Thursday, January 28, 2010

Other projects on hold: Starting 60 RGB LED spinning display

It upsets me every time I do this, but I do it often. I can never finish anything. Most of the time I can get down to just a day's worth of work left and then completely lose interest. I can blame the Parallax forums for this, for I get most of my ideas from it. Another thing that will hold me off from finishing a project is hardware, where I will have a very nice program that works great and has a good user interface, but I have no hardware to put it on! Oh, well, I'll get more project ideas at UPEC, enough to last me a year. Now onto the project:

This is the first project in my life that I am not doing alone. Matthew (mctrivia) is getting the hardware done for this project. The project was his idea after seeing my Spinning Light Display. He then told me he wanted me to write the program. The board will be straight, with RGB LEDs down it controlled by serial latches. I can send out a serial command that is 180 bits long (number of LEDs) with 2 pins (clock, serial) The LED driver will have to be in ASM, which is unfamiliar territory for me, as of I just learned it (or started learning, for a language is never completely learned) but I agreed anyway.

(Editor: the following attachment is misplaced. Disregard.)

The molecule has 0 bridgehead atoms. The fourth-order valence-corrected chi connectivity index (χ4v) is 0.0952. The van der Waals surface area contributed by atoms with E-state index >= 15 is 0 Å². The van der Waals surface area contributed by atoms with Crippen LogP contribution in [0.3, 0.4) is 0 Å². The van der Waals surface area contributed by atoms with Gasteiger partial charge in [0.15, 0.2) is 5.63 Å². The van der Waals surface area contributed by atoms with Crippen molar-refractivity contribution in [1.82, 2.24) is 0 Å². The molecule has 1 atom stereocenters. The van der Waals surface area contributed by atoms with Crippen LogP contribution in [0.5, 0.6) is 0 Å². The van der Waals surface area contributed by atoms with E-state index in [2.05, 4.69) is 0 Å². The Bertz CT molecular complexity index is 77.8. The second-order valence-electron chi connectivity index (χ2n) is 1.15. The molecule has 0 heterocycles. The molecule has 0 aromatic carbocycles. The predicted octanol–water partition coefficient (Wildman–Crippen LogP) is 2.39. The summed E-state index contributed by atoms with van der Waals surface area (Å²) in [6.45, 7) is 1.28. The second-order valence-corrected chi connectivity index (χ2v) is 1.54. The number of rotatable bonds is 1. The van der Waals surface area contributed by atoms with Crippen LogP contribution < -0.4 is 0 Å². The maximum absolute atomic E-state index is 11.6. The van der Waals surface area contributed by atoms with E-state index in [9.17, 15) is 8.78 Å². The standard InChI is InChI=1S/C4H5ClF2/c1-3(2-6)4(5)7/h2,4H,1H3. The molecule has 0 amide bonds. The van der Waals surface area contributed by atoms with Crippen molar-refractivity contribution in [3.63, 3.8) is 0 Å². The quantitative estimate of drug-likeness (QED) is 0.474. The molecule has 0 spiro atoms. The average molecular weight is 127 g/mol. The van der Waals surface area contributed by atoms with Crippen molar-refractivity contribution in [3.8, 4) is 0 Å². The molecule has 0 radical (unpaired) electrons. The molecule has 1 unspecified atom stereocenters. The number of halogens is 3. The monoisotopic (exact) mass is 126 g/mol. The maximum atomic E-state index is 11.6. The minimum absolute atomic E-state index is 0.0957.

This project is in the early stages. The serial shift-out driver is made, and in about only 12 lines of code too, and the graphics function is being worked on. Text will only be shown going around the device, not straight across. This would require a large amount of processing, so it is omitted. The coordinates are given in polar, but I have already integrated a built in Cartesian to Polar converter.  Oh, the text has only been desided on, not integrated yet. Updates to be posted. Please leave a comment if you have an opinion.